Some tiny creature, mad with wrath,

Is coming nearer on the path.

--Edward Gorey

Location: Pittsburgh, Pennsylvania, U.S. Outlying Islands

Writer, lawyer, cyclist, rock climber, wanderer of dark residential streets, friend.

Wednesday, October 26, 2005

Volokh On The Right To Bear Arms

While I think even the "right" to bear arms may be regulated vigorously (even speech is subject to heavy regulation under the time-place-manner restrictions long recognized by the Supreme Court), I've never had the problem with guns that many of my progressive brethren do. Aside from the fact that I've found the historical arguments on both sides about equally persuasive, I also tend toward greater liberty in other areas and see no cause to position myself differently here.

The way to circumscribe any freedom involving lethal risk (like, e.g., driving) is not to bar it entirely, but to regulate it substantially and consistently, and punish missteps mercilessly. You want to play with guns? Fine. But shoot a burglar in your home where there was absolutely nothing warranting fear for your physical safety (say, for example, shooting a burglar whose back is turned and whose hand is on the knob of the back door from thirty feet away) and you've committed murder (again, all of this is in my little idyll, and bears no resemblance to the laws as they currently are, and I know the difference).

Background checks and detailed records including ballistic "fingerprints"? Absolutely. Do you absolutely positively have to kill your husband's mistress tonight? Suck it up.

Ultimately, then, I find myself leaning marginally toward an "individual right" (versus a collective or "hybrid" right) interpretive model of the Second Amendment, but somewhat indifferent to the debate. Notwithstanding my vegetarianism, I'm fine with hunting (although I tend to consider anyone who eats anything she lacks the stomach to slaughter with her bare hands in some sense craven). On the other hand, I have no illusions about there being any real benefits to society inherent to allowing widespread gun ownership. It's not like I imagine the nation succumbing to crime where guns are more heavily regulated. I believe the studies that show that guns beget guns. Violence begets violence, and 99 times out of a hundred the dude really only wants the cash in your wallet -- just give it to him and we all live to fight another day, easy come easy go.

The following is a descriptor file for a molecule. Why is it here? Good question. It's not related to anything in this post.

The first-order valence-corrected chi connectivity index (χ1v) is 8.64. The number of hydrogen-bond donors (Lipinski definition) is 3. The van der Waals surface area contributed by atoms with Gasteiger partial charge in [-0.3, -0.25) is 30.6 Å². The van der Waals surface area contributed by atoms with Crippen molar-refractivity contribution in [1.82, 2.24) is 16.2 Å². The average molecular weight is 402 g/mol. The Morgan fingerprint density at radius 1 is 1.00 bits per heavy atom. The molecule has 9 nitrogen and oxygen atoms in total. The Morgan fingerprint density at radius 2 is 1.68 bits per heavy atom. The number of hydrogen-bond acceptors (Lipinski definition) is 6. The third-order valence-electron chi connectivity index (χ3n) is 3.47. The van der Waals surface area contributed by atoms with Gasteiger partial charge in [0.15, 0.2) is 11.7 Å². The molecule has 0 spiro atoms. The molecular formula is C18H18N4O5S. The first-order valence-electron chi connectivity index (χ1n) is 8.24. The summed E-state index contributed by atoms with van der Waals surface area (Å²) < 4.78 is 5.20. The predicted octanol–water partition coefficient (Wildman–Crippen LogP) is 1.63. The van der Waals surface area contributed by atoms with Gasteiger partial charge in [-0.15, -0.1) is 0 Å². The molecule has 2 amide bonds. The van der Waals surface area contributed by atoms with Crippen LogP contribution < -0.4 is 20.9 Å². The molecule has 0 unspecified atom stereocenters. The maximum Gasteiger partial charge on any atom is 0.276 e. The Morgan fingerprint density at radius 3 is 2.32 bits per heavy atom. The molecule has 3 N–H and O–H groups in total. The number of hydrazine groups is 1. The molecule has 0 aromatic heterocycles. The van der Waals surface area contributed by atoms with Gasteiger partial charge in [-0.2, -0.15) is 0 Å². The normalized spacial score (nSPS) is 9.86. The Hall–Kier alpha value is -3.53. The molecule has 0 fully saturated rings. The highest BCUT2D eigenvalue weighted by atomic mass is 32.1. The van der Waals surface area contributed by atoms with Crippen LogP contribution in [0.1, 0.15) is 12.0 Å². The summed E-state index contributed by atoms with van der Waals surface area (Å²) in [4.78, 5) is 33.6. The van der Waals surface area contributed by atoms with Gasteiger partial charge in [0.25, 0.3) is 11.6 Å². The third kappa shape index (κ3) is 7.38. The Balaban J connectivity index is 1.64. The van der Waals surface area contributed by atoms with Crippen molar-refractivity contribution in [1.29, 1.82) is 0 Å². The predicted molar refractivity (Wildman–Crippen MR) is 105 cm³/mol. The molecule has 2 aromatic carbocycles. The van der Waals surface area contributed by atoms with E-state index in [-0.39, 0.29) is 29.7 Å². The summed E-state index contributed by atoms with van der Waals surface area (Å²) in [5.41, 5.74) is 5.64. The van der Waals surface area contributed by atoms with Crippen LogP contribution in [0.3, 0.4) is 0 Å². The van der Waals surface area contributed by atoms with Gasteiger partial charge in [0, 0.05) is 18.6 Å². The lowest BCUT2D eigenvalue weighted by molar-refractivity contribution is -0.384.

Finally, one of the most common arguments in favor of an individual right concerns the right to preserve lethal force in case of a tyrannical usurpation of power by a runaway federal government unaccountable by any legalistic means, and responsive only to force. Funny -- in this sense, I think the Bush administration has provided the strongest argument in favor of liberalizing the right to possess arms. I can think of no more obtrusive and cavalier administration, no administration more diffident toward and disrespectful of the principles of this nation's founding. So maybe this was part of the plan. Vast NRA conspiracy, anyone?

Anyway, all of this in the way of preamble -- actually, pre-Ramble is more apt -- to me linking a post that pushed me ever so slightly closer to an individual rights intepretive model, a thoughtful, methodical discussion by Eugene Volokh. I don't know that I buy the whole thing, but it's an excellent read in any event.

(For those who have been in the recent discussion here concerning the principle of "incorporation" in constitutional law, there are also some excellent incidental observations on that topic as well.)


Anonymous christophrawr person said...

I liked this as well.
Truly heading halfway this time.


6:04 PM  

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